Top Stories

The Group of Death lives up to early hype, ups the ante for USWNT

ChristenPressUSWNT1-Australia2015WorldCup (Getty)


WINNIPEG, Manitoba – Before Group D kicked off play in the Women’s World Cup, the exaggerated term “Group of Death” seemed like it may be more hype than anything else.

The matches of the Women’s World Cup were going as expected and there was a loose but clear pecking order for how the results should fall. The expanded field of 24 teams meant the real action would begin in the knockout rounds.

But then Monday happened. Or as American forward Sydney Leroux put it: “People didn’t name our group the Group of Death for nothing. They’re going to be good games.”

Leroux and her teammates watched the Nigeria vs. Sweden match while they prepared to face Australia later Monday and it was an exciting start to the tournament, she said. Certainly, fans would agree and it seems the Group of Death is delivering.

To open Group D, Nigeria shocked both Sweden and the fans at Winnipeg Stadium to come back twice for a 3-3 draw. Sweden, picked by many as possible World Cup winners, were dominated for stretches by a team that is woefully underfunded and hasn’t made it out of the group stage in the last three World Cups.

Then, the Americans beat Australia, but struggled to do so, spending the first half looking remarkably vulnerable. A fortuitous deflection on an otherwise unchallenging Megan Rapinoe strike and two massive saves from Hope Solo kept the U.S. in the game as Australia could’ve easily pulled far ahead.

In fact, after Monday’s result, the Australian federation’s own match report summed up the match thusly: “The USA, well, they just aren’t that good.” That’s perhaps a harsh assessment, but the report added that the Americans “were short of ideas going forward and outmaneuvered tactically,” which is something even the American players freely admitted after Monday’s match.

Group D’s first results make it clear that the Americans can’t allow any notions of having an easy game during the group stage, which can be a bit of a grind. For U.S. head coach Jill Ellis, though, the growing pains and challenges early will make her side stronger, which makes the Group of Death an advantage.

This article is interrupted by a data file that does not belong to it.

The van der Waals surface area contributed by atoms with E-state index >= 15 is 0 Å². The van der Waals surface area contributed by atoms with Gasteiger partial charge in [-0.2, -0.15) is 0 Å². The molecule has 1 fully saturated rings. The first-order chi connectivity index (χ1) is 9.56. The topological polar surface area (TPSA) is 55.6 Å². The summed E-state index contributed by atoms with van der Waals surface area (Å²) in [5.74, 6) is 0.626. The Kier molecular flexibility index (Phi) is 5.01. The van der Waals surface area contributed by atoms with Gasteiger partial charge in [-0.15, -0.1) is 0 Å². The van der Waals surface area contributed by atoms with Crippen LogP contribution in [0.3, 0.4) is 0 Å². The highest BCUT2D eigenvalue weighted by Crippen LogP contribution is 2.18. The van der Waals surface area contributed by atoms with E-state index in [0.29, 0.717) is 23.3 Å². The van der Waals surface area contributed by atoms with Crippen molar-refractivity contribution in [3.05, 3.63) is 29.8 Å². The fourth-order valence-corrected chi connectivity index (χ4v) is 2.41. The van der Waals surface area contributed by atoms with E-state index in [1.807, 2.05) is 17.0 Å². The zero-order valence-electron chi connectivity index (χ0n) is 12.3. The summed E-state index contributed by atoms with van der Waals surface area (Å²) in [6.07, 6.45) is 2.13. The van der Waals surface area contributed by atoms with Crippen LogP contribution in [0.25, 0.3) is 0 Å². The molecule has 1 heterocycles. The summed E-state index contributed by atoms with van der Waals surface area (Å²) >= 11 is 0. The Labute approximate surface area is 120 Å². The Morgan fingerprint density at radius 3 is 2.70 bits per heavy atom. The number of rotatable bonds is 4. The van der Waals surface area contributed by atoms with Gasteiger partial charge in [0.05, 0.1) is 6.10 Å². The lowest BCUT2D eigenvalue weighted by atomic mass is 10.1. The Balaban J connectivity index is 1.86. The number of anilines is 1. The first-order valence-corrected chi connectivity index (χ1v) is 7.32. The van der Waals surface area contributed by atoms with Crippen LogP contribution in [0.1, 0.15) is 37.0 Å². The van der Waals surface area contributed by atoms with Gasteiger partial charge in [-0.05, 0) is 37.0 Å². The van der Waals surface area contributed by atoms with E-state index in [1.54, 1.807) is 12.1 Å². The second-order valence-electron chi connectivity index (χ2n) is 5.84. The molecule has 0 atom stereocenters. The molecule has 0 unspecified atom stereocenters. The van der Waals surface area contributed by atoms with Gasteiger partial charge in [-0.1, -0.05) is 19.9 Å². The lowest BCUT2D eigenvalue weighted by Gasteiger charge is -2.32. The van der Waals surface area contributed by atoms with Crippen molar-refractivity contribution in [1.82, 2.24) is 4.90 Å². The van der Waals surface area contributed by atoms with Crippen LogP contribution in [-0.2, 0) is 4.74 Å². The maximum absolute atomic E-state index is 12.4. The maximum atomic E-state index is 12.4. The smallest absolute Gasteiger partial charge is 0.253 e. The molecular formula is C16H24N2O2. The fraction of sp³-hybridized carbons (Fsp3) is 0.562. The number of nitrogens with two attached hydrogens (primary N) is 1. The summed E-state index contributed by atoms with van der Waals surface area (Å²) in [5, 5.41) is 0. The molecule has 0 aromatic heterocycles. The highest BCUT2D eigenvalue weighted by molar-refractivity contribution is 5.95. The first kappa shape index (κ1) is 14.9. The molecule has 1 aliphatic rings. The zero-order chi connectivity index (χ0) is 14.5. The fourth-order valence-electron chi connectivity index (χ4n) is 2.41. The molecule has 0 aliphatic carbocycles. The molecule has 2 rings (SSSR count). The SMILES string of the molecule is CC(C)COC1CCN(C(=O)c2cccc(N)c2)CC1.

“When the draw happened and people talked about the Group of Death, but that was the one positive: you’re not going to ease into these opening games,” she said. “You’ve got to be prepared from the very first whistle. So I think in terms of mentality and having tough matches, going into a halftime tied up, those things serve you well down the line.”

The performance from Nigeria, ranked 33rd in the world, against No. 5-ranked Sweden is particularly interesting coupled with how the Americans struggled to handle Australia’s speed.

With all the pace Australia had to stretch the American defense and get in behind the back line, Nigeria has even more of it. Most of Nigeria’s players have come through their youth team, which has been very successful, including a runner-up spot in last year’s U-20 Women’s World Cup. Of the 23 players Nigeria sent to Canada, 19 are under the age of 24. The USWNT’s average age is around 29.

But first, the Americans will face Sweden, who for all their stumbling against Nigeria, looked scarily potent in the attack, especially Sweden’s third goal, which was set up by a sequence of several quick passes, including a back heel flick, before Linda Sembrant got on the end of it.